Amid capacity restrictions and limited ticket sales, bands and solo artists may find they must adjust to an altered financial landscape as live music returns. An in-depth report from Local Spins.
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In recent weekends, gleeful fans have cheered just-as-gleeful bands from Grand Rapids’ Tip Top Deluxe Bar & Grill to Cedar Springs Brewing’s outdoor Starkbierfest, and from watering holes along the lakeshore to Kalamazoo and Battle Creek.
Slowly but surely, live music is returning to West Michigan venues – indoors and out – as COVID vaccines move forward, with restless musicians and fans seeking a return to some semblance of normalcy.
But that new “normal” in many cases comes with changes to the way performers are paid — or the amount that they’re paid — at bars, concert venues and other gathering spots hosting live music.
With capacity restrictions and limited operating hours still in place, many establishments can’t pay musicians the same guaranteed amount they did prior to the pandemic.
Others lean on ticket sales to pay performers – and those sales are significantly reduced because bars and restaurants are limited to 50-percent capacity via current pandemic rules.
“We have to be fair yet understanding about the pay,” said guitarist and singer Larry Fitzgerald, aka Weezil Malone, just before his West Michigan blues band took the stage at Grand Rapids’ Tip Top Deluxe Bar & Grill last weekend.
“We are doing shorter shows, but we don’t want to set a precedent and set the money bar lower overall. My compromising and haggling skills have been getting tested for sure.”
Veteran Grand Rapids keyboardist Dennie Middleton noted that after a year with little or no live music, many musicians are just plain eager to get back on stage with the realization that these opportunities offer more modest returns.
“I’m hoping for the best for all my music buds, and so many of us will play for less just to get in front of music lovers,” said Middleton, who recently returned from playing a spate of shows in Key West where the pay per gig was $50 to $75 less than it was prior to the pandemic. “It’s about to be the same up here.”
Ted Smith, co-owner of Tip Top Deluxe and the subject of this week’s “Comeback Road: Destination Live Music” video following up on COVID’s impact on venues, said he’s always given local bands 100 percent of door/ticket proceeds. But the Tip Top also is currently selling a maximum of only 60 tickets per show to meet the state’s capacity rules. That’s less than half the maximum sales prior to the pandemic.
VIDEO: “Comeback Road: Tip Top Deluxe” (2021 Update)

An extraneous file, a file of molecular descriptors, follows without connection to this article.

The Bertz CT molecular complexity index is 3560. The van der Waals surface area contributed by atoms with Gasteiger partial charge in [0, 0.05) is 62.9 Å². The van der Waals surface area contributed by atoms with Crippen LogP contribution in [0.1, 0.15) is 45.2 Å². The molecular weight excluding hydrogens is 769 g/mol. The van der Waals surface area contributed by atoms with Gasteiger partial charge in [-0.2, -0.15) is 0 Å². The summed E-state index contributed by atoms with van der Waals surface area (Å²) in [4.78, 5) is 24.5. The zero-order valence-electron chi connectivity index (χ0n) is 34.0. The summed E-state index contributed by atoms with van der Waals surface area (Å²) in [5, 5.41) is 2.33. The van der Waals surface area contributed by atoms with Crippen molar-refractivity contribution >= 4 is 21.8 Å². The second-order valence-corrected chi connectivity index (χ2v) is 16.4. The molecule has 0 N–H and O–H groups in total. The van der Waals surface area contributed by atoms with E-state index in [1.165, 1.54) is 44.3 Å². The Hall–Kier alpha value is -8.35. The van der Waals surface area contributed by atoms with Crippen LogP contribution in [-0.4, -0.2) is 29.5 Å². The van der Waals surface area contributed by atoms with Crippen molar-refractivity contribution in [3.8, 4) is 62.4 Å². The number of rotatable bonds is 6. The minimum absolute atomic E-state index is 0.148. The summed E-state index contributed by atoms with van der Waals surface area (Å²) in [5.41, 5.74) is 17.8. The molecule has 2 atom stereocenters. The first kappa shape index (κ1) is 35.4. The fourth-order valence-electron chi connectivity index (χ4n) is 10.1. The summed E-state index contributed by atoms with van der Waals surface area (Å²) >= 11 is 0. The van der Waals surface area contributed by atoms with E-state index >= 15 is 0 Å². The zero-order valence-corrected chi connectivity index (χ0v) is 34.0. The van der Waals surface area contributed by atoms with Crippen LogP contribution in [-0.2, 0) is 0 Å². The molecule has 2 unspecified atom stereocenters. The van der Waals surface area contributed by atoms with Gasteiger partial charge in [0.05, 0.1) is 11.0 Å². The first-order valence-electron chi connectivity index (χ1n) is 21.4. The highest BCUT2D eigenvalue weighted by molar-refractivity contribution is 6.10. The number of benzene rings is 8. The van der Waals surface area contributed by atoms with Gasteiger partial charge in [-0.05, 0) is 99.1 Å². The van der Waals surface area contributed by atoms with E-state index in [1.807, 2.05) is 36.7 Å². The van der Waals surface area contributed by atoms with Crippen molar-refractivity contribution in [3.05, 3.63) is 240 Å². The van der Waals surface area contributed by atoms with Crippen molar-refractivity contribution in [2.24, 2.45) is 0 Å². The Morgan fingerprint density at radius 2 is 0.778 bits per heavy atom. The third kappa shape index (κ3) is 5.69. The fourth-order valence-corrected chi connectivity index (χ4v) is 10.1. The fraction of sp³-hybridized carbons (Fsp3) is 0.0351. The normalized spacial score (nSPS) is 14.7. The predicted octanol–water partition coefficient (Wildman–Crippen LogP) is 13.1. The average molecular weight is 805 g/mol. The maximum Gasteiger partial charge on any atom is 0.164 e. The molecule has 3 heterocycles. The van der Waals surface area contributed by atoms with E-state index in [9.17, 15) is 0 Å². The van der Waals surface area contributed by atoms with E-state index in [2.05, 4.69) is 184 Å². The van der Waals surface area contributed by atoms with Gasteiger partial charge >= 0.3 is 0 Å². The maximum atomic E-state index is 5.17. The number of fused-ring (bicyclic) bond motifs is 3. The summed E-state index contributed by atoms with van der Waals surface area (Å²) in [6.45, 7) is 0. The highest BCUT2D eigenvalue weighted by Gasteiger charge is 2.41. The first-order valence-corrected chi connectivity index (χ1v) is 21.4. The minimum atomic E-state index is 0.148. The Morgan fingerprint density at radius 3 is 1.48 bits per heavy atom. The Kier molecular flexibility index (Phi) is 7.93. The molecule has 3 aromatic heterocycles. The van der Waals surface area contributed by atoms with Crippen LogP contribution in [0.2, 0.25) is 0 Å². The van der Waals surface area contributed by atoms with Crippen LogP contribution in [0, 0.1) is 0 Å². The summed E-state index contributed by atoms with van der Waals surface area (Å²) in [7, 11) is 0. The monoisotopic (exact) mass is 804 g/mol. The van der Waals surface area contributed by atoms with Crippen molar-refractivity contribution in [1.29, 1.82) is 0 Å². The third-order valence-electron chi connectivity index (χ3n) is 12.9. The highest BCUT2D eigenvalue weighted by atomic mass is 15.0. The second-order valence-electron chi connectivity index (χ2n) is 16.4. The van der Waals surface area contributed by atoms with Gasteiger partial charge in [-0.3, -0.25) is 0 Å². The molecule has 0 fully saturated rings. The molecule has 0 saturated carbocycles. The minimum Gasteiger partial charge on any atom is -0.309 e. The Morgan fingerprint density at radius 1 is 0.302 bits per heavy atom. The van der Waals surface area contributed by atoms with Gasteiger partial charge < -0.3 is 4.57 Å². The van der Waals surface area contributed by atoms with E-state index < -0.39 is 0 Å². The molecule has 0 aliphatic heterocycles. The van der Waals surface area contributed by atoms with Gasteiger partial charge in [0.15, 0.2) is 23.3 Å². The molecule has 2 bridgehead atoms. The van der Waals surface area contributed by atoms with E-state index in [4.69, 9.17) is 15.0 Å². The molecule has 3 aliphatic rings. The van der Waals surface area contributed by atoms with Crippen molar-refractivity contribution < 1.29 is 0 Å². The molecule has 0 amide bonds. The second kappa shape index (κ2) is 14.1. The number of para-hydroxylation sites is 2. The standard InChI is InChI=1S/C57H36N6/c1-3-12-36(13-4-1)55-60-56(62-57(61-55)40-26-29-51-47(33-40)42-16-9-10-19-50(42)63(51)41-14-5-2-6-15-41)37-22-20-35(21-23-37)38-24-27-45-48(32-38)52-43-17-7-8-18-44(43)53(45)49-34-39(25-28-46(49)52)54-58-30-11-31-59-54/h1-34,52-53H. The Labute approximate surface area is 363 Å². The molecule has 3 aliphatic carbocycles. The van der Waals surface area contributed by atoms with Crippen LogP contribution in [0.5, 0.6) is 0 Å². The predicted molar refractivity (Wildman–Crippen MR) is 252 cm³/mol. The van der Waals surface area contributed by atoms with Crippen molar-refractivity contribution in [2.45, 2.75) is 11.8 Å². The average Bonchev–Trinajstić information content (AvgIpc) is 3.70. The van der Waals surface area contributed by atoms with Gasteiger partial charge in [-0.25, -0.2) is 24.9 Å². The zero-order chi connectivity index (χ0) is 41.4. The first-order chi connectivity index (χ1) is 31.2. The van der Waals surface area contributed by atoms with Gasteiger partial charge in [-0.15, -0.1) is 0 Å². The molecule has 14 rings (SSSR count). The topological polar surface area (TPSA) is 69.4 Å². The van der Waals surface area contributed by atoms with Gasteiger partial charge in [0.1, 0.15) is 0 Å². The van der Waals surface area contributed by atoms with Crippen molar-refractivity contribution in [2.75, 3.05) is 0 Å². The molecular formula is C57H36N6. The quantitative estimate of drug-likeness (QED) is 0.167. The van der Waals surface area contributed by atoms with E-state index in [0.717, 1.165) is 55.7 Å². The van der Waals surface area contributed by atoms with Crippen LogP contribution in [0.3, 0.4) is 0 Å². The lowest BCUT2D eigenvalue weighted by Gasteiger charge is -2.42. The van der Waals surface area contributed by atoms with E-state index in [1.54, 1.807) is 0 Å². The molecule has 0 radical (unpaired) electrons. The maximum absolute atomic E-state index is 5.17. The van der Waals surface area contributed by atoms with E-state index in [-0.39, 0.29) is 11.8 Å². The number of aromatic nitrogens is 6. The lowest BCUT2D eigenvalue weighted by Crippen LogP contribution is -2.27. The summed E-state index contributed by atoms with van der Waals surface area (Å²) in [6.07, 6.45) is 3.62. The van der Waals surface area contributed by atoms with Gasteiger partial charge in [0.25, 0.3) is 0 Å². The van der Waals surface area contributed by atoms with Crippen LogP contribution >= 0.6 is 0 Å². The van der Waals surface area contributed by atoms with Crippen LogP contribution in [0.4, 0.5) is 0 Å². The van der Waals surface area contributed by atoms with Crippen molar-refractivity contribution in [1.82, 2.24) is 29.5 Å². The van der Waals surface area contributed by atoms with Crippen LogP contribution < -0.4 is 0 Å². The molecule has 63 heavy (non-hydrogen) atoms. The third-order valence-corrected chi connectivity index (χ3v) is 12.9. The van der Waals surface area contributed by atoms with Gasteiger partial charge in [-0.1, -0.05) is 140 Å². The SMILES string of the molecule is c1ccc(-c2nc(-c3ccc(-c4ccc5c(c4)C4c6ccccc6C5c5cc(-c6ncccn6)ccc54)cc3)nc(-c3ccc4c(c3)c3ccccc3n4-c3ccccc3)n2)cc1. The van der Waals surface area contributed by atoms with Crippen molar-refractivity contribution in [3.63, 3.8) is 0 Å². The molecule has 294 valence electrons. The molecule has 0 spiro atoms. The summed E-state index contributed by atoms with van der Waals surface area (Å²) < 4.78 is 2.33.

Video by David Darling, Michael Whitenack and Kari Cohen (Presented by Local Spins)
“With the touring national bands, there is a mix of percentage (of the door) deals and guarantees right now,” Smith said. “Some of those are with the hopes capacity will be higher in late summer.”
At The Intersection in Grand Rapids, which hopes to start staging indoor shows in September, talent buyer and partner Scott Hammontree said some financial guarantees are still in place for touring bands. But the venue also is “offering a more generous percentage of the door for artists that are willing to share the risk on a show.”
STRAPPED VENUES ‘NOT AS COMFORTABLE TAKING AS MUCH RISK ON SHOWS’
Still, many financially strapped venues closed for the past year aren’t as likely to take a chance on booking bands without a track record of robust ticket sales.
“I am certainly not as comfortable taking as much risk on shows than I was pre-COVID,” he conceded.
“We’re still paying as much attention as we can to artists that we think are going to break. … For shows that may have underperformed in the past or barely broke even, we are certainly trying to keep our exposure down.”
Overall, he said, venues and promoters are “being a tad less risky with their offers.” It’s also uncertain how all of this might impact local and regional acts seeking to open for national touring headliners.
“I sincerely hope this does not hurt the local bands,” Hammontree said. “We will have ‘one approved local must be allowed on this bill’ in all of our offers. Many times that is not allowed, but if we had our way, there would be one on every single show.”
Due to the pandemic, Middleton noted “there are a few local clubs wanting to cut pay but have the balls to ask for four hours” of music despite an 11 p.m. curfew. He called that “a slap.”
Fitzgerald, who’s celebrating his 41st year of performing with various bands, said musicians and venues “need each other” and should be willing to compromise.
He said that “plants seeds for getting through this sticky time and moving ahead to build the relations needed with the same goal – getting live music available. We’re in this together; let’s work it out together.”
Grand Rapids singer-songwriter Nicholas James Thomasma said he’s still reluctant to book shows at venues amid the current COVID situation and he’s also reluctant to go below what he’s traditional set as minimum payment for gigs.
But he also conceded “there has to be a balance” due to capacity restrictions on businesses hosting live music.
“There are plenty of ways to work creatively to make sure the relationship remains mutually beneficial,” he said.
And of course, there’s the tip jar – a tried-and-true way for fans to support musicians and an income supplement that’s even more important as live music returns.
“We hope the tip jar is louder than the music,” quipped Middleton.
PHOTO GALLERY: Dusty Chaps at Tip Top Deluxe Bar & Grill
Photos by Anthony Norkus
Photos by Anna Sink
Photos by Dan Terpstra Photography